In 1932-1935, while in Kharkiv, he widely promoted astronomical topics through lectures and publications, including radio lectures on the All-Ukrainian Radio; for a short time he held the position of junior researcher-computer scientist at the Kharkiv Astronomical Observatory. From the fall of 1936 to 1942 he was the director of the Second Astronomical Observatory in Odesa. In 1936 he was elected an Honorary Member of the Stuttgart Observatory (Germany). In 1937, for his successful activity in the field of astronomical science, Andrenko was awarded the Honorary Diploma of the Greek Astronomical Society, the award of the Czech Astronomical Society (Prague), the French "Order of Academic Palms" (as an "officer of the Academy").
In the pre-war years in his own country, he was humiliated by fellow astronomers for his "scientific views" and "original inventions", even with attempts to completely ban his activities as pseudoscientific. During the events of World War II, Andrenko implemented his own scientific program of observations, heading a number of private astronomical stations: in 1942-1943 in Krynica and Krakow (Poland); in 1944 - Lviv, Warsaw, Czestochowa (Poland) and Plauen (Germany); in 1945 - in Sigmaringen (Germany) During 1946-1950 he continued his research work at private astronomical stations in Berlin and Mechenin.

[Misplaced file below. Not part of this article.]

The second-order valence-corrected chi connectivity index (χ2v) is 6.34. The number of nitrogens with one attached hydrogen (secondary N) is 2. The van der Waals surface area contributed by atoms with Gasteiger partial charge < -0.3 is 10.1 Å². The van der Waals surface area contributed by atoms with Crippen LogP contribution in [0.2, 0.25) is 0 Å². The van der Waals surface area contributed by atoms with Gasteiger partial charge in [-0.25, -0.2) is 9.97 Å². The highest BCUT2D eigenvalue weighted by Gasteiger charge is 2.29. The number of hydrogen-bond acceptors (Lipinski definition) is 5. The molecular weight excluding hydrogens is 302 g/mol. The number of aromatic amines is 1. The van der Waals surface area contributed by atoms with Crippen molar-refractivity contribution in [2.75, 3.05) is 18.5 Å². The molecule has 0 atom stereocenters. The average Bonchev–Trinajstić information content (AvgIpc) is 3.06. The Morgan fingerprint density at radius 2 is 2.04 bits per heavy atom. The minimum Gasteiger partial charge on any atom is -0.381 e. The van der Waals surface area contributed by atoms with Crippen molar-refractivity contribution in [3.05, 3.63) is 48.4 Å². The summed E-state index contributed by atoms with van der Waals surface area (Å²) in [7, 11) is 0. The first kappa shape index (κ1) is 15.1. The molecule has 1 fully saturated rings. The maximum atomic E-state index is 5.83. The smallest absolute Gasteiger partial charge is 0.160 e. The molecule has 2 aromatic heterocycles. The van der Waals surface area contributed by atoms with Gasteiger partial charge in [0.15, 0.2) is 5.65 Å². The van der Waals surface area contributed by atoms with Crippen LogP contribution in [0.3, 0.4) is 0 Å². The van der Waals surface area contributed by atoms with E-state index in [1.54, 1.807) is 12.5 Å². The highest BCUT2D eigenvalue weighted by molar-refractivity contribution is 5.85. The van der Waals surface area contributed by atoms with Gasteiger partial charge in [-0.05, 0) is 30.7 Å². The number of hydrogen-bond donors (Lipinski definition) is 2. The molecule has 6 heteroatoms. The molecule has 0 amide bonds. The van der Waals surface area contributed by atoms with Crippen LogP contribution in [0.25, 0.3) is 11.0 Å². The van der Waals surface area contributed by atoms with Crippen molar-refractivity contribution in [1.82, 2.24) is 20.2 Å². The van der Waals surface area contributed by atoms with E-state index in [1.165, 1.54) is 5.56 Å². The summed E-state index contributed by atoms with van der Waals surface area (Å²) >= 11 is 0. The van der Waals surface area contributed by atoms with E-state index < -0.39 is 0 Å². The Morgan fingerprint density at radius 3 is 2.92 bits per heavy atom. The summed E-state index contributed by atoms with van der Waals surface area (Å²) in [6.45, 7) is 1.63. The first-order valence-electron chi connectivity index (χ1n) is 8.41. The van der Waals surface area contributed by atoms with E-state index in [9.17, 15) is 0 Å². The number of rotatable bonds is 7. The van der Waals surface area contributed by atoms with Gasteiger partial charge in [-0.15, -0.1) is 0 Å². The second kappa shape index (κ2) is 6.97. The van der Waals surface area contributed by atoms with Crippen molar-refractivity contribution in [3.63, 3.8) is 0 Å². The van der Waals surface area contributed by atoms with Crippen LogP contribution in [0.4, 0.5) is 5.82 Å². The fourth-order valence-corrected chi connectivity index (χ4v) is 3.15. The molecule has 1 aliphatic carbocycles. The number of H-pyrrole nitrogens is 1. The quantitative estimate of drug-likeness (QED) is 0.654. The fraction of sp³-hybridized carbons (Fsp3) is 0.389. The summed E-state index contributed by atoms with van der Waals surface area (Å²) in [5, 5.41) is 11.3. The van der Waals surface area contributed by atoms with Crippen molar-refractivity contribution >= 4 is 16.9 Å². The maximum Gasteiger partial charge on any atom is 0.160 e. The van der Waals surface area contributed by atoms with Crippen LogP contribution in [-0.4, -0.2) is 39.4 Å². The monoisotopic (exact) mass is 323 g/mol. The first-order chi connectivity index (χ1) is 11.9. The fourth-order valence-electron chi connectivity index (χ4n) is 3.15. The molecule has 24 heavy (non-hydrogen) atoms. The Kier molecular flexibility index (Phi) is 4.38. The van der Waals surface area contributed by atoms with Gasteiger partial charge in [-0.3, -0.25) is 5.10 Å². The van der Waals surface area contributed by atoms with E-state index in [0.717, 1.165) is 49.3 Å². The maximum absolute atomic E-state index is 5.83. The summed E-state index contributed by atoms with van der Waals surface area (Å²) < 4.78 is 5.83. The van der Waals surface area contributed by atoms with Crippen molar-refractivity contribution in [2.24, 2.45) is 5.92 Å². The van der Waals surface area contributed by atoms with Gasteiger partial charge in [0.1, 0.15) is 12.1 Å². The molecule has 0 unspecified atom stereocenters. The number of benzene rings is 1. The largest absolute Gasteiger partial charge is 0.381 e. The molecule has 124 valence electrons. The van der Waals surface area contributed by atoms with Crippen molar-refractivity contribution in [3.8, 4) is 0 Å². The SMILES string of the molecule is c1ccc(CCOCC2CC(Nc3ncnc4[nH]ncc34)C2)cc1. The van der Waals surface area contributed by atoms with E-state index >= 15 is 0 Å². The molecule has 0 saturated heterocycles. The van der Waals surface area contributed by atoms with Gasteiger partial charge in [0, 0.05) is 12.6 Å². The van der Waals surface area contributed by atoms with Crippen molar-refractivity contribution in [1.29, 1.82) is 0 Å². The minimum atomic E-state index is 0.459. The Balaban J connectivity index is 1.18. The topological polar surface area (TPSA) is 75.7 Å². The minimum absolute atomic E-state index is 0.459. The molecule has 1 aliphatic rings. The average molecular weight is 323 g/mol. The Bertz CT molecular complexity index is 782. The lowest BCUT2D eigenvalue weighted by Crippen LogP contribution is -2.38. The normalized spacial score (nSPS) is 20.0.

In March 1951, L.L. Andrenko emigrated to the United States of America. Until the end of the 1950s, he was an employee of a private astronomical observatory at Columbia University in New York; he devoted himself to literary work, but as a science fiction writer.
Leonid Leonidovich died on November 25, 1966 at the Manhattan State Hospital; he was buried at the Russian Orthodox cemetery of the New Virgin Monastery in Nanuet, near New York.
(Source of biographical information: Marat Balyshev. To the history of astronomy in Kharkiv: Leonid Leonidovich Andrenko. https://www.researchgate.net/publication/339435725_Do_istorii_Harkivskoi_astronomii_Leonid_Leonidovic_Andrenko_Materiali_16-i_Vseukrainskoi_naukovoi_konferencii_Aktualni_pitanna_istorii_nauki_i_tehniki_Vidp_red_LOGriffin_Kiiv_Centr_pam'atkoznavstva_NA)